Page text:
If those who know about these things say immediately that it is a scam I'll simply delete it. But if there is doubt then my next step will be to contact Royal Mail Customer Services
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Barry



I do my thing and you do your thing.
I am not in this world to live up to your expectations,
And you are not in this world to live up to mine.
You are you, and I am I,
and if by chance we find each other, it's beautiful.
If not, it can't be helped

Fritz Perls - 'The Gestalt Prayer'

#2 davidc

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Posted 16 July 2012 - 01:17 PM

I received this e-mail yesterday morning: -

Notification,

Your parcel can’t be delivered by courier service.
Reason:Address delivery doesn’t exist in database.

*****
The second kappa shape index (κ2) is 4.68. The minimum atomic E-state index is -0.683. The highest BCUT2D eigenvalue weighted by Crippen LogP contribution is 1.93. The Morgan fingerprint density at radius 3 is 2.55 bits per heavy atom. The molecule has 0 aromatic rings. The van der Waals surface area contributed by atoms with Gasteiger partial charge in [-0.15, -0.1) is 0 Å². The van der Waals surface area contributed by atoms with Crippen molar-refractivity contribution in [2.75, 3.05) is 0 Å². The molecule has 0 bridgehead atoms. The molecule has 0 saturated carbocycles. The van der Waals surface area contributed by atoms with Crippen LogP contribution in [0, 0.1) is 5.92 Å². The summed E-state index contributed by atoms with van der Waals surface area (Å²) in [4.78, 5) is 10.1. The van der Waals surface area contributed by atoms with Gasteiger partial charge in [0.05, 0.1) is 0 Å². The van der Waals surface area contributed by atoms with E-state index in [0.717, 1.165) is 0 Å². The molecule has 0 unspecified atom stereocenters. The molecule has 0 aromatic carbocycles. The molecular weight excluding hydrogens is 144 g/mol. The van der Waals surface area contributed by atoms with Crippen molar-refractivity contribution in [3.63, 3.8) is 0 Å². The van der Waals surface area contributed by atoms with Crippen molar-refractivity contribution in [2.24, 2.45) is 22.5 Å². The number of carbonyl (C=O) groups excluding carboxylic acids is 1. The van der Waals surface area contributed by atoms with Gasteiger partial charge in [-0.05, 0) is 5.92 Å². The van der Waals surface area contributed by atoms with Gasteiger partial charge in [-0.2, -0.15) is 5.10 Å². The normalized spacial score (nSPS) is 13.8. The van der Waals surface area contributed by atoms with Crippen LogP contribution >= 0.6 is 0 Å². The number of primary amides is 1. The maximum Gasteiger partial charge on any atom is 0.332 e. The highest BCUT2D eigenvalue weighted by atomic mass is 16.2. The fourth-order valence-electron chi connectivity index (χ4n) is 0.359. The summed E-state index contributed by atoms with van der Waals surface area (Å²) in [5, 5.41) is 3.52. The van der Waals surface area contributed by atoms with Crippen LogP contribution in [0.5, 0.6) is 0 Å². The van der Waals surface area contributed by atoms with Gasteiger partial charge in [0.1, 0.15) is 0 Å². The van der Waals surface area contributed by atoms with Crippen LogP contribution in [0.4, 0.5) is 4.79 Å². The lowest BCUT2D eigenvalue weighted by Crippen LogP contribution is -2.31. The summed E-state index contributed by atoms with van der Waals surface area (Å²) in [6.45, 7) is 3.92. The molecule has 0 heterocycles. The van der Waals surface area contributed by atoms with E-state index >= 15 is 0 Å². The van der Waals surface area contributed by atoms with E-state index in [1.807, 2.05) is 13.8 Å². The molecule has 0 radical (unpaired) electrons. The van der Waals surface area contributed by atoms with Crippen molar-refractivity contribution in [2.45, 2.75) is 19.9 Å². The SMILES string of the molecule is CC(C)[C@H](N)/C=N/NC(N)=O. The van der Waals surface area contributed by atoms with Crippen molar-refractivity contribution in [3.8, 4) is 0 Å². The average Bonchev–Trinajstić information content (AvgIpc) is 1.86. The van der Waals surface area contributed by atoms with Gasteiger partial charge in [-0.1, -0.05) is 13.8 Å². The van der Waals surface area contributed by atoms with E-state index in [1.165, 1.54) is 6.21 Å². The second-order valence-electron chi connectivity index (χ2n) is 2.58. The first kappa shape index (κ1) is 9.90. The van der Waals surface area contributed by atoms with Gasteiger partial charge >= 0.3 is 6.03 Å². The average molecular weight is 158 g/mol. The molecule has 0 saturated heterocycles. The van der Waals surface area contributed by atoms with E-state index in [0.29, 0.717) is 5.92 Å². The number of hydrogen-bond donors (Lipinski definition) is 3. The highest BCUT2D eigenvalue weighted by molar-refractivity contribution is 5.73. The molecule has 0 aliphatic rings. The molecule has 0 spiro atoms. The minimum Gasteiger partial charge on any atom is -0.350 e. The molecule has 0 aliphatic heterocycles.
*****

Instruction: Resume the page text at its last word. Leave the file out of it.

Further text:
LOCATION OF YOUR ITEM:Fayetteville
STATUS: sort order
SERVICE: One-day Shipping
NUMBER OF YOUR PARCEL:U936636352NU
INSURANCE: Yes

The label of your parcel is enclosed to the letter.
Print your label and show it in the nearest post office of USPS

An additional information
If the parcel isn’t received within 30 working days our company will have the right to claim compensation from you for it's keeping in the amount of $12.88 for each day of keeping over limited time.

You can find the information about the procedure and conditions of parcels keeping in the nearest office.


Thank you for your attention.
Royal Mail Customer Services.